Analyzes the ways in which international institutions are, or are not, contributing to the environmental character of private capital flows.
In recent years, private capital flows have increased dramatically, raising a number of questions about how central a role private capital is now or will be playing in shaping economic development in developing and transition countries. Only five years ago, official capital flows to these countries exceeded private capital flows. Now, private flows are five times as large as 1 public flows. Private flows exceed $240 billion, more than six times their 1990 levels. Currently, the vast majority of these private flows to developing countries – around 80% – is accounted for by a dozen countries. Indeed, most developing countries are not being showered with a stream of private capital. The World Bank notes that 140 of 166 developing countries receive under 5% of capital flows to developing countries.
The phenomenon of sharply rising private flows has prompted the environmental advocacy community to begin assessing the ways in which these changes affect the promotion of environmentally sustainable development in developing countries. We ultimately need a more precise understanding of the political, economic, and institutional forces driving different types of capital flows, the environmental implications of these different flows, the actors and interests that shape them, and the mechanisms through which the behavior of these actors may be influenced. The purpose of this paper is to contribute to the strategic planning process being undertaken through WRI and WWF’s IFFE project by analyzing the ways in which international institutions are, or are not, contributing to the environmental character of private capital flows. It is not meant to be a comprehensive research paper; rather, its goal is to lay out some of the major issues on this topic with ideas on the importance of various mechanisms and possible “entry points” for influencing them, as a basis for further discussion.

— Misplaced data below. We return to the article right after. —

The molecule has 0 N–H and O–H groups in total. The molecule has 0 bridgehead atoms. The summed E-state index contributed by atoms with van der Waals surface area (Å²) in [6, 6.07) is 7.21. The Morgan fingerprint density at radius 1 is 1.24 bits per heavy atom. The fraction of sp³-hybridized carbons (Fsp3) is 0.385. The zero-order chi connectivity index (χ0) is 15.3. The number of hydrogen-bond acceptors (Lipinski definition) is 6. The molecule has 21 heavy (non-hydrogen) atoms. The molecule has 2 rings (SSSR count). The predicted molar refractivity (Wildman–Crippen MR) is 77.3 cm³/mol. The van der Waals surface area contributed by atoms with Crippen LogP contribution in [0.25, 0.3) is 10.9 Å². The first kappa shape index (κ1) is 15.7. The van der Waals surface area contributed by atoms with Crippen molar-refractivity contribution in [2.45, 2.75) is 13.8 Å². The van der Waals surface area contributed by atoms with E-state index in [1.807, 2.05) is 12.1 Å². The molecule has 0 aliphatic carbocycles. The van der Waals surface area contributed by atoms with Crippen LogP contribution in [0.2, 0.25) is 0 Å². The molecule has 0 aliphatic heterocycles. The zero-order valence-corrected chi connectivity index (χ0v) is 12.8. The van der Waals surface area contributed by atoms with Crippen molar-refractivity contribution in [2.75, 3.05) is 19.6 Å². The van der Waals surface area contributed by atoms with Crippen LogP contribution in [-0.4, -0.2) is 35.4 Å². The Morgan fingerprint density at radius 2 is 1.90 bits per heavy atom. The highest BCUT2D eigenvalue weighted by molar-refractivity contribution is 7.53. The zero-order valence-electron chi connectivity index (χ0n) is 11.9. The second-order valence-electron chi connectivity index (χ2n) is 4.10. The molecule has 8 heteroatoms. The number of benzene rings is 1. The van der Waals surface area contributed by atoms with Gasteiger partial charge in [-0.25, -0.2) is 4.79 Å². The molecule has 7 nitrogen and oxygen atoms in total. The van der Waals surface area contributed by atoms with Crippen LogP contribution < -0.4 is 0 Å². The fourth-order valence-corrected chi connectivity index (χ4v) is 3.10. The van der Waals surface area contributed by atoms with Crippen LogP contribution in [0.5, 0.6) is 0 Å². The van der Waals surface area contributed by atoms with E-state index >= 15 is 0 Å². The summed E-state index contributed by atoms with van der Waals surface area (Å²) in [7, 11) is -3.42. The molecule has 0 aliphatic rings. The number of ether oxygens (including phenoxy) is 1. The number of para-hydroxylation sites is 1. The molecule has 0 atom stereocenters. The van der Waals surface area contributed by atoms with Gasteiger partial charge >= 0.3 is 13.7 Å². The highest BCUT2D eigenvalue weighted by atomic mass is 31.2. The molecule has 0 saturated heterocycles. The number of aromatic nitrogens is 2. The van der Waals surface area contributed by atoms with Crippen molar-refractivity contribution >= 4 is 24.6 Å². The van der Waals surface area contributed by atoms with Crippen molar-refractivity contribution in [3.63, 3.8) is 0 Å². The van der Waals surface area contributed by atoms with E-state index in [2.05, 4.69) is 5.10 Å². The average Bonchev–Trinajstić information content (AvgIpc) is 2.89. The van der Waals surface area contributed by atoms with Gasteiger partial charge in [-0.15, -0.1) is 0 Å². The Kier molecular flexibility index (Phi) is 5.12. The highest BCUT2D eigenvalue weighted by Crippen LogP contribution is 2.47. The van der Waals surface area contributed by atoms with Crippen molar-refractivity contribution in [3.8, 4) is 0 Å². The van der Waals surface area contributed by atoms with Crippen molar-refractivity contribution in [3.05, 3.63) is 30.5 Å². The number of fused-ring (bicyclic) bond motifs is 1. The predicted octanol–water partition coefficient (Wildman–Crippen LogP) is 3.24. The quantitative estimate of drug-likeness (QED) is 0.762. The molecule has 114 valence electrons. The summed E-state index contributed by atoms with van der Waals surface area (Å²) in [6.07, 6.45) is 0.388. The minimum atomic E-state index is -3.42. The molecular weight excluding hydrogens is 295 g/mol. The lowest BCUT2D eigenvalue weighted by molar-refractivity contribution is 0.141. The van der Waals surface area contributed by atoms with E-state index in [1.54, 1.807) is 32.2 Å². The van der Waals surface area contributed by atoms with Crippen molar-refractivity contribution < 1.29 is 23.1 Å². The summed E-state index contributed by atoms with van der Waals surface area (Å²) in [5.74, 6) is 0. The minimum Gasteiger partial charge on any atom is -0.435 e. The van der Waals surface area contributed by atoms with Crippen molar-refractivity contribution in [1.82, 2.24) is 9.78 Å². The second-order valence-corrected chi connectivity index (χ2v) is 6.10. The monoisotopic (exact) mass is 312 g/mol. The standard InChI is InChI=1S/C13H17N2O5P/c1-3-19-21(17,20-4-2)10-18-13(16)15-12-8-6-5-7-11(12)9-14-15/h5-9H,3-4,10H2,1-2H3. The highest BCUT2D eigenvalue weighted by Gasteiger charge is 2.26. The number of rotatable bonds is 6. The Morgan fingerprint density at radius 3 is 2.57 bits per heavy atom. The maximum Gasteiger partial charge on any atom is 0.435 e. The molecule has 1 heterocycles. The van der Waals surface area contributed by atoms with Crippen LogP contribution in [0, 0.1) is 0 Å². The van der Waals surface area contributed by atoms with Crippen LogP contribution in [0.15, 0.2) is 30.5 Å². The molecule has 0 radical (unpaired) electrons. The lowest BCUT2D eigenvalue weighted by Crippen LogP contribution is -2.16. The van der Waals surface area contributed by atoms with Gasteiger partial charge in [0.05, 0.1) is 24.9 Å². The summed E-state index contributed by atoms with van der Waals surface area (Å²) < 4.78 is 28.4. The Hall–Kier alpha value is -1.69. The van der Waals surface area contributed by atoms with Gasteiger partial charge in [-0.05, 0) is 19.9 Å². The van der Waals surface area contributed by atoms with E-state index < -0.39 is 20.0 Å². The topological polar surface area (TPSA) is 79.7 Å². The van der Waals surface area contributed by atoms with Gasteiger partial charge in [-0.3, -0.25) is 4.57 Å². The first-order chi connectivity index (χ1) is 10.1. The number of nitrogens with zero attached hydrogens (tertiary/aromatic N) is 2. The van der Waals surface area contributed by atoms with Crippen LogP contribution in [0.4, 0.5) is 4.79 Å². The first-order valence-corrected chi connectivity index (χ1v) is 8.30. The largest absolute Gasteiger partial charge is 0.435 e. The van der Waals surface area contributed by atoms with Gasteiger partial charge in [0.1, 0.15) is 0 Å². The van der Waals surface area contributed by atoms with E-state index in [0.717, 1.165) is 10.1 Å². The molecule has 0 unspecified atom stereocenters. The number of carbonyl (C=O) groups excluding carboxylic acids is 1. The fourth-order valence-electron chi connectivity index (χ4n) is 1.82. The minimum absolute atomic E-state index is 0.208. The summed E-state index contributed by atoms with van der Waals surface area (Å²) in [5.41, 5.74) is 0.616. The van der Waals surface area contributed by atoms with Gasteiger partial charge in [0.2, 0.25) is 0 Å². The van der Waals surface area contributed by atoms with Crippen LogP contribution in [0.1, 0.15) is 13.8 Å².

An assessment of the role international institutions may play in influencing the environmental nature of private flows is important for three reasons.
First, in recent years, international institutions such as the multilateral development banks (MDBs) have been given increasing responsibility for addressing global and regional environmental issues in their work at the same time they have faced constant criticism from NGOs for causing serious environmental degradation. Assessing the ways in which these institutions can influence private capital flows is therefore embedded in larger debates about their environmental efficacy.
Second, many scholars and advocates argue that international institutions are becoming more powerful in the governance of a world where nation state power is declining. Indeed, in the post Cold-War era, the absence of a dominant state willing to lead the new international order has turned fresh attention to international organizations and their role in promoting collective solutions to global and regional problems. However, at the same time, other groups of analysts point out the shortcomings of international institutions, particularly in the environmental realm; they focus on the lack of enforceability of treaties, the relative weakness of existing global environmental institutions, and the difficulty international institutions have in implementing environmental projects and policies. More work is needed to define more precisely areas in which international institutions really do make a difference in solving global problems and participating in global governance, and areas where other actors may do the job better.
Finally, while a traditional focus of scholars of international relations and pressure groups has been to examine the role state-created international institutions play in shaping state behavior, we must broaden our thinking to ask what role international institutions may play in influencing non-state actors, such as businesses and institutional investors, as well as what role other international bodies may play in influencing state or non-state actors. Such work is taking place, but requires significantly more attention.
The paper is divided into three main sections. Part One presents an overview, both of the changing composition of private capital flows, and the broad role international institutions play in shaping state and non-state behavior. Part Two examines each category of capital flow in greater depth, identifying and evaluating the roles that existing international institutions play in shaping the capital flow, and potentially shaping its environmental character. Part Three addresses the role that other international institutions, such as environmental organizations, might play in shaping the environmental character of private capital flows, as well as the political efficacy of creating new mechanisms.